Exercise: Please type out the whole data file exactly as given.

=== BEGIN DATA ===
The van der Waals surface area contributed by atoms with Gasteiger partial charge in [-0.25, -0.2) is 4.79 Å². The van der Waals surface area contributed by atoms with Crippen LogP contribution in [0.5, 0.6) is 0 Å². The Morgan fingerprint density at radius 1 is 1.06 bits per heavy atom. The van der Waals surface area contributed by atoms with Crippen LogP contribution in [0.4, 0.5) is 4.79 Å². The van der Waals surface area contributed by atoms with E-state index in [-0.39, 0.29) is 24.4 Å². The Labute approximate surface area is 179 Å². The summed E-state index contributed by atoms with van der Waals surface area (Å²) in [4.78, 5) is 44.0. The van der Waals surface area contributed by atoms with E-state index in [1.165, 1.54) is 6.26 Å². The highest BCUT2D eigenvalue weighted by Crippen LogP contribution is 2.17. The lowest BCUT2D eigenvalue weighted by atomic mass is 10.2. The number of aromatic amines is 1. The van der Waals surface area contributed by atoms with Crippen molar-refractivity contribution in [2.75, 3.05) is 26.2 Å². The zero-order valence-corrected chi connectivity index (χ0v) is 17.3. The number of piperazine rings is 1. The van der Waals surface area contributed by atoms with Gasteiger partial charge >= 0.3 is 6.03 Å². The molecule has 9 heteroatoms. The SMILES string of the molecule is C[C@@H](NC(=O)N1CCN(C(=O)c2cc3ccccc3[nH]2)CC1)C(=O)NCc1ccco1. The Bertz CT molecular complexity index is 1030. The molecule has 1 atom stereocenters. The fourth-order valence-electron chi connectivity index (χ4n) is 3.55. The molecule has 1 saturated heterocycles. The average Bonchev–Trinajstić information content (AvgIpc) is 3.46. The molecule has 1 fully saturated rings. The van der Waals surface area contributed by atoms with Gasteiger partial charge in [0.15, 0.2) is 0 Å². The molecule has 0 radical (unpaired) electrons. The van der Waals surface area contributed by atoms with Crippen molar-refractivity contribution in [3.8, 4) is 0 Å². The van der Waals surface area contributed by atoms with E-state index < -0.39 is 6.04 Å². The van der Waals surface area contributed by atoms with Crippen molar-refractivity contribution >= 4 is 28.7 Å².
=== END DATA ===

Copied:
The van der Waals surface area contributed by atoms with Gasteiger partial charge in [-0.25, -0.2) is 4.79 Å². The van der Waals surface area contributed by atoms with Crippen LogP contribution in [0.5, 0.6) is 0 Å². The Morgan fingerprint density at radius 1 is 1.06 bits per heavy atom. The van der Waals surface area contributed by atoms with Crippen LogP contribution in [0.4, 0.5) is 4.79 Å². The van der Waals surface area contributed by atoms with E-state index in [-0.39, 0.29) is 24.4 Å². The Labute approximate surface area is 179 Å². The summed E-state index contributed by atoms with van der Waals surface area (Å²) in [4.78, 5) is 44.0. The van der Waals surface area contributed by atoms with E-state index in [1.165, 1.54) is 6.26 Å². The highest BCUT2D eigenvalue weighted by Crippen LogP contribution is 2.17. The lowest BCUT2D eigenvalue weighted by atomic mass is 10.2. The number of aromatic amines is 1. The van der Waals surface area contributed by atoms with Crippen molar-refractivity contribution in [2.75, 3.05) is 26.2 Å². The zero-order valence-corrected chi connectivity index (χ0v) is 17.3. The number of piperazine rings is 1. The van der Waals surface area contributed by atoms with Gasteiger partial charge >= 0.3 is 6.03 Å². The molecule has 9 heteroatoms. The SMILES string of the molecule is C[C@@H](NC(=O)N1CCN(C(=O)c2cc3ccccc3[nH]2)CC1)C(=O)NCc1ccco1. The Bertz CT molecular complexity index is 1030. The molecule has 1 atom stereocenters. The fourth-order valence-electron chi connectivity index (χ4n) is 3.55. The molecule has 1 saturated heterocycles. The average Bonchev–Trinajstić information content (AvgIpc) is 3.46. The molecule has 1 fully saturated rings. The van der Waals surface area contributed by atoms with Gasteiger partial charge in [0.15, 0.2) is 0 Å². The molecule has 0 radical (unpaired) electrons. The van der Waals surface area contributed by atoms with Crippen molar-refractivity contribution in [3.8, 4) is 0 Å². The van der Waals surface area contributed by atoms with E-state index < -0.39 is 6.04 Å². The van der Waals surface area contributed by atoms with Crippen molar-refractivity contribution >= 4 is 28.7 Å².